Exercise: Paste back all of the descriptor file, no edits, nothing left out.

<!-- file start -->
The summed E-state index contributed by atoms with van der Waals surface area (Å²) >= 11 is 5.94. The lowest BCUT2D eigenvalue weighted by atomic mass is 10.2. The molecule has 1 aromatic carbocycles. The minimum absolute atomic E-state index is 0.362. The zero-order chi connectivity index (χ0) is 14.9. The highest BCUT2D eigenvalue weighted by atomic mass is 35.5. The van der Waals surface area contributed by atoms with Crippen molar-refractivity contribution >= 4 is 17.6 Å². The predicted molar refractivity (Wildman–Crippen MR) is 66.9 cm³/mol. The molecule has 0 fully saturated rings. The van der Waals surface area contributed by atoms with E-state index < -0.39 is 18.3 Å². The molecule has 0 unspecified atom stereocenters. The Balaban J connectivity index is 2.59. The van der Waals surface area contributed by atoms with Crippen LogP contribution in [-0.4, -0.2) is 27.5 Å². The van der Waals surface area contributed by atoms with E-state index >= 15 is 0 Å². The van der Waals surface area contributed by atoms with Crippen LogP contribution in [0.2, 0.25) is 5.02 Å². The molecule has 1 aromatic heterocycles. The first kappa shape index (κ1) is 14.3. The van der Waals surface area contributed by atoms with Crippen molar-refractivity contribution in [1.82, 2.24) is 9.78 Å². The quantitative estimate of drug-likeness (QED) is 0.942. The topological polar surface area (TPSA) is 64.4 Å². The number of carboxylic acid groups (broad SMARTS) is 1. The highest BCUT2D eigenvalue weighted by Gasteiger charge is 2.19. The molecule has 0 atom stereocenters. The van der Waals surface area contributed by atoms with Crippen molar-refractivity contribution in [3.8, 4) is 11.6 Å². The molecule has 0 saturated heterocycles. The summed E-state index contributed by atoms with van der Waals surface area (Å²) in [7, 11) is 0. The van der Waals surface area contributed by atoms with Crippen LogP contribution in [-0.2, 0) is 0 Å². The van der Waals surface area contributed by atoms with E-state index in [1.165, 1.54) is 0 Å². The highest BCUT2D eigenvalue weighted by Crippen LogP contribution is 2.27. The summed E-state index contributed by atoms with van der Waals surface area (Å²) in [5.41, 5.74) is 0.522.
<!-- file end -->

The summed E-state index contributed by atoms with van der Waals surface area (Å²) >= 11 is 5.94. The lowest BCUT2D eigenvalue weighted by atomic mass is 10.2. The molecule has 1 aromatic carbocycles. The minimum absolute atomic E-state index is 0.362. The zero-order chi connectivity index (χ0) is 14.9. The highest BCUT2D eigenvalue weighted by atomic mass is 35.5. The van der Waals surface area contributed by atoms with Crippen molar-refractivity contribution >= 4 is 17.6 Å². The predicted molar refractivity (Wildman–Crippen MR) is 66.9 cm³/mol. The molecule has 0 fully saturated rings. The van der Waals surface area contributed by atoms with E-state index < -0.39 is 18.3 Å². The molecule has 0 unspecified atom stereocenters. The Balaban J connectivity index is 2.59. The van der Waals surface area contributed by atoms with Crippen LogP contribution in [-0.4, -0.2) is 27.5 Å². The van der Waals surface area contributed by atoms with E-state index >= 15 is 0 Å². The van der Waals surface area contributed by atoms with Crippen LogP contribution in [0.2, 0.25) is 5.02 Å². The molecule has 1 aromatic heterocycles. The first kappa shape index (κ1) is 14.3. The van der Waals surface area contributed by atoms with Crippen molar-refractivity contribution in [1.82, 2.24) is 9.78 Å². The quantitative estimate of drug-likeness (QED) is 0.942. The topological polar surface area (TPSA) is 64.4 Å². The number of carboxylic acid groups (broad SMARTS) is 1. The highest BCUT2D eigenvalue weighted by Gasteiger charge is 2.19. The molecule has 0 atom stereocenters. The van der Waals surface area contributed by atoms with Crippen molar-refractivity contribution in [3.8, 4) is 11.6 Å². The molecule has 0 saturated heterocycles. The summed E-state index contributed by atoms with van der Waals surface area (Å²) in [7, 11) is 0. The van der Waals surface area contributed by atoms with Crippen LogP contribution in [-0.2, 0) is 0 Å². The van der Waals surface area contributed by atoms with E-state index in [1.165, 1.54) is 0 Å². The highest BCUT2D eigenvalue weighted by Crippen LogP contribution is 2.27. The summed E-state index contributed by atoms with van der Waals surface area (Å²) in [5.41, 5.74) is 0.522.